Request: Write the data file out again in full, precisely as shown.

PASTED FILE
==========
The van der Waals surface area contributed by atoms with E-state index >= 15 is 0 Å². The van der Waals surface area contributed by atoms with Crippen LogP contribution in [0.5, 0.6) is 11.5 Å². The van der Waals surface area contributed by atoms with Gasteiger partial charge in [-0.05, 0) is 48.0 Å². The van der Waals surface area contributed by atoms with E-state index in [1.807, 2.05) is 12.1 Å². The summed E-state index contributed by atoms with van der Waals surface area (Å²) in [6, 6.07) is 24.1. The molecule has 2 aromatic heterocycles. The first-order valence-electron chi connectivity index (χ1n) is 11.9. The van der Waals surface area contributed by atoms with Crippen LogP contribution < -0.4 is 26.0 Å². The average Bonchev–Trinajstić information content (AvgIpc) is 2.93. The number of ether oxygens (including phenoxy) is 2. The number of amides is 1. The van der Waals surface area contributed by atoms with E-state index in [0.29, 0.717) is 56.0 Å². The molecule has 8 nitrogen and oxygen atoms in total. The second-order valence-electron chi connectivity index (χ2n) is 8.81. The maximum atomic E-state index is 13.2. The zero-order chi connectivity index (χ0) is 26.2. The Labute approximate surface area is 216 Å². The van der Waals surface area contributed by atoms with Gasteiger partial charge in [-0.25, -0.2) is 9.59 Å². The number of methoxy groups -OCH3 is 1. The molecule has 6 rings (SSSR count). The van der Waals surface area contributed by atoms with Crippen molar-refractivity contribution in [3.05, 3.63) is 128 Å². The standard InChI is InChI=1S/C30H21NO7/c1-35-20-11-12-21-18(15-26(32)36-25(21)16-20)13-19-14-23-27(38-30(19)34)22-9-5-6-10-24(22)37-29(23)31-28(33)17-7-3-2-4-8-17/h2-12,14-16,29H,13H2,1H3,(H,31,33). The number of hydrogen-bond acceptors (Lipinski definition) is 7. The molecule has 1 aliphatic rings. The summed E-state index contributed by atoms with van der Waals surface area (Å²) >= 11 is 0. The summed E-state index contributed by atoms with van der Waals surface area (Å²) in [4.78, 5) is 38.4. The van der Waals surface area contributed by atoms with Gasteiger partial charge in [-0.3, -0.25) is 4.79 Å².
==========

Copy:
The van der Waals surface area contributed by atoms with E-state index >= 15 is 0 Å². The van der Waals surface area contributed by atoms with Crippen LogP contribution in [0.5, 0.6) is 11.5 Å². The van der Waals surface area contributed by atoms with Gasteiger partial charge in [-0.05, 0) is 48.0 Å². The van der Waals surface area contributed by atoms with E-state index in [1.807, 2.05) is 12.1 Å². The summed E-state index contributed by atoms with van der Waals surface area (Å²) in [6, 6.07) is 24.1. The molecule has 2 aromatic heterocycles. The first-order valence-electron chi connectivity index (χ1n) is 11.9. The van der Waals surface area contributed by atoms with Crippen LogP contribution < -0.4 is 26.0 Å². The average Bonchev–Trinajstić information content (AvgIpc) is 2.93. The number of ether oxygens (including phenoxy) is 2. The number of amides is 1. The van der Waals surface area contributed by atoms with E-state index in [0.29, 0.717) is 56.0 Å². The molecule has 8 nitrogen and oxygen atoms in total. The second-order valence-electron chi connectivity index (χ2n) is 8.81. The maximum atomic E-state index is 13.2. The zero-order chi connectivity index (χ0) is 26.2. The Labute approximate surface area is 216 Å². The van der Waals surface area contributed by atoms with Gasteiger partial charge in [-0.25, -0.2) is 9.59 Å². The number of methoxy groups -OCH3 is 1. The molecule has 6 rings (SSSR count). The van der Waals surface area contributed by atoms with Crippen molar-refractivity contribution in [3.05, 3.63) is 128 Å². The standard InChI is InChI=1S/C30H21NO7/c1-35-20-11-12-21-18(15-26(32)36-25(21)16-20)13-19-14-23-27(38-30(19)34)22-9-5-6-10-24(22)37-29(23)31-28(33)17-7-3-2-4-8-17/h2-12,14-16,29H,13H2,1H3,(H,31,33). The number of hydrogen-bond acceptors (Lipinski definition) is 7. The molecule has 1 aliphatic rings. The summed E-state index contributed by atoms with van der Waals surface area (Å²) >= 11 is 0. The summed E-state index contributed by atoms with van der Waals surface area (Å²) in [4.78, 5) is 38.4. The van der Waals surface area contributed by atoms with Gasteiger partial charge in [-0.3, -0.25) is 4.79 Å².